Some paths of reflection
Finally, Ecclesiastes invites us to cast a lucid and kindly gaze on the major crisis of civilization we are experiencing, as we witness the rapid and disconcerting collapse of our system of values and achievements that seemed so well established, permanent and meaningful. With this in mind I would like to share with you some thoughts as we, in France, anticipate with some anxiety the end of two months of confinement:
The time has come for us to redefine the foundations of our faith and our priorities. In addition to our personal relationship with the Lord, however important it may be, are we ready to take part in the life and affairs of the city in response to the cultural mandate the Lord gave us in creation? Admittedly, we are not of the world, but we are in the world. Our faith is not limited to the private sphere of our lives because the Word of God also sheds light on its public sphere. It is our duty to face the challenges of our time and to understand how divine wisdom enlightens them, taking as examples Joseph in Egypt, Daniel in Babylon, Esther in Persia and the early Church within the Roman Empire. It is easy to get caught up in the comfort of our well-being to the detriment of a thoughtful examination of our culture, of a lifestyle and of an action that might even trigger opposition. Recently I saw again the movie “Les Misérables” by Tom Hooper, based on the novel of Victor Hugo, where God is clearly present in the life of the city. As I reflected on the movie and the present epidemic, I was struck, some 200 years later (at least in France), by the quasi absence of a Christian voice on the television programs and radio stations dealing with this major crisis! God, our Churches, the Christian critical appraisal of the situation and testimony have become largely insignificant in our ultramodern society. Secularization having restricted Christians to the private sphere, will it now confine them to clandestinity?
The widespread public upsurge of creative imagination and generosity as demonstrated towards the population, particularly towards the victims of the epidemic, to the elderly people, to the weakest and to the underprivileged, represent one of the most significant features of this national trial. A similar gesture of solidarity was expressed in the spring of 2019 when fire seriously damaged Notre-Dame de Paris. Such expressions of creative liberality are traces of common grace and the lingering footprints the waning Christian faith has left on our civil societies. As Luc Ferry, a contemporary agnostic French philosopher maintains, one of the major contributions of the Christian faith has been to enhance the love of one’s neighbor, a mirror image of the Creator’s love for his creatures. Consciously or unconsciously, our contemporaries are still inspired by this long-standing cultural heritage. It is a possible and promising meeting point in our desire to share the Gospel with our peers.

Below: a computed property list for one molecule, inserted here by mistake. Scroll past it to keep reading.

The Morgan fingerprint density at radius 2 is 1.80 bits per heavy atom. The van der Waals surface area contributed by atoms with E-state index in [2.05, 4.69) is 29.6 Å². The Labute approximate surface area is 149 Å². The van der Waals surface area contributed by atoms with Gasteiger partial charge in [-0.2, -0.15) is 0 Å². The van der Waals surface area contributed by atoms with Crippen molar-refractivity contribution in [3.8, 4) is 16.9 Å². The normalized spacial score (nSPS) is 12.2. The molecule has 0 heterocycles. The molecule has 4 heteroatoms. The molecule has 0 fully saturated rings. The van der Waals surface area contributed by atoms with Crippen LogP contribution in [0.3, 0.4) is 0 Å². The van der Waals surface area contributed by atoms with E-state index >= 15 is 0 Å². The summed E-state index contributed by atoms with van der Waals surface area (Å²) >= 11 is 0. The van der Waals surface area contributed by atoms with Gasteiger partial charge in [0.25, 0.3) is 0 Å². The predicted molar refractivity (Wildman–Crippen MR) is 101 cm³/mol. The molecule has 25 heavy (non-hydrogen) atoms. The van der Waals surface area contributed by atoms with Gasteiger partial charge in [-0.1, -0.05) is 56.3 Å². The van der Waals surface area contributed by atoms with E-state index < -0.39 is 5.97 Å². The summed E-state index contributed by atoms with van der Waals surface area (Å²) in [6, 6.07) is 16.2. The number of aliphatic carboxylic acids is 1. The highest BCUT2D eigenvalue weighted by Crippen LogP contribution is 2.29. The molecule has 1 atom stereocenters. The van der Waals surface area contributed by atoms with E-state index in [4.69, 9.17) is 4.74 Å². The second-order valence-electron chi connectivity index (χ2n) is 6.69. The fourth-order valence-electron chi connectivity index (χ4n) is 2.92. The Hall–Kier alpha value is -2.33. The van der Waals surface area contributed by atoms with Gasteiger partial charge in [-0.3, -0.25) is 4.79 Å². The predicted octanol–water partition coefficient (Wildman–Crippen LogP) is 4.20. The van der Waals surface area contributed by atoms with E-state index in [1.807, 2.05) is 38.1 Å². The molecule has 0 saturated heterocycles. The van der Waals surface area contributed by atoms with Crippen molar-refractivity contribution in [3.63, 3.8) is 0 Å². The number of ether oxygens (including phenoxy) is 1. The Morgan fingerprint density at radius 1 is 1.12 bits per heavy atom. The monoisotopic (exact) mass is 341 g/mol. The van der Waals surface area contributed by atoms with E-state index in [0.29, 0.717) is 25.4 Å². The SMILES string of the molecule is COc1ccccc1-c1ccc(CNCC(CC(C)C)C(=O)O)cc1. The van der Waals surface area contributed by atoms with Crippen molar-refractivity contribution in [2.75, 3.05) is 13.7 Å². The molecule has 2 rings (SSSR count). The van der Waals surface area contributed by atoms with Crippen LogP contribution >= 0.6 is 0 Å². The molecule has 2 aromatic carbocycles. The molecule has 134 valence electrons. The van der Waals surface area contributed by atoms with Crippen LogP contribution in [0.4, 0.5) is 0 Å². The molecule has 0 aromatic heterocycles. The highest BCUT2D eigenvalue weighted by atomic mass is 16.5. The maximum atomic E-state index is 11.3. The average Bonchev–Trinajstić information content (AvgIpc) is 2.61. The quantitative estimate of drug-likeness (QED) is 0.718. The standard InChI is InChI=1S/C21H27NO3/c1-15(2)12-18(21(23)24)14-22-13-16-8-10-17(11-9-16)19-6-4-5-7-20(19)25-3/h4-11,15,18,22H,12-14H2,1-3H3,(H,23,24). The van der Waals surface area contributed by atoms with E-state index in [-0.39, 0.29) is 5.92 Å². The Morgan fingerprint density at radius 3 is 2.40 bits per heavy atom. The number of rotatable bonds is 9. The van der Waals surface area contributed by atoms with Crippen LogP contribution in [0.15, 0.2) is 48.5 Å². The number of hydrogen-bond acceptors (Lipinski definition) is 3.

Such a generosity and creativity offer a striking contrast with the lack of preparation and the wavering of the political and public health authorities of our country, as well the petty-squabbling within the advisory scientific council and among the infectious disease specialists. Apart from a few exceptions their rhetoric and actions reveal grey areas that generate many unanswered questions…! However this should not prevent us from praying for our authorities as they seek to manage this major humanitarian and economic crisis, where everything seems to slip between their fingers. As they face such tough issues, they also need wisdom and discernment!
The sudden appearance of calamities and hardships is often a salutary wake-up call and triggers a vital soul-searching process. In the very midst of such trials and sufferings, that have no apparent or obvious value in and of themselves, the Lord is at work as he speaks to us to bring us closer to himself. He presses us, we who are living in the shadow of death, to a radical change of mind, to become conscious of and acknowledge our fragility, our misery, to find again the path to humility, of life and of hope. Indeed as St Augustine says so well, “… you (God) have made us for yourself, and our heart is restless until it rests in you”. This particular work of the Lord brings to mind the tragedy of the exile the people of Judah experienced. After having recalled, through the prophetic word of Jeremiah the disaster that the unfaithful and idolatrous people had brought upon themselves, the Lord declares his firm intention to restore his covenant, to gather his people and to have them remain securely in their homeland: “I will rejoice in doing them good, and I will assuredly plant them in this land with all my heart and all my soul” (Jeremiah 32:41, NIV).
The end of the tunnel
Such deeply moving love and grace, flowing out of the very heart of God, have been fully revealed in Jesus-Christ, in his life, death on the cross and glorious resurrection. The Son of God is henceforth our mediator and our intercessor with the Father. The Spirit of wisdom while speaking to our hearts convinces us of the loving kindness of our Lord. Yes, as Ecclesiastes has said so well, the Lord has wrapped up our future in mystery, but we are not troubled nor without hope, for it is hidden in God, in his love, stronger than any plague, than even death itself. Let us never forget, the goodness and the faithfulness of the Lord move faster and better than the coronavirus. The little and bright light at the end of the tunnel that kindles our hope is not a mirage!
President of the Board
Faculté Jean Calvin
 The Hebrew name of Ecclesiastes
 Often attributed to Samuel Johnson, the famous 18thCentury English writer, essayist and moralist, this quotation was in fact written by C. G. Osgood as a part of a 1917 preface to James Boswells “Life of Samuel Johnson” (Samuel Johnson’s autobiography).
 Since the writing of these thoughts the French Constitutional court ruled that the government must lift a blanket ban on meetings at places of worship imposed as part of the measures to combat the coronavirus.
 Confessions, Book I, i (I). Translation by Henry Chadwick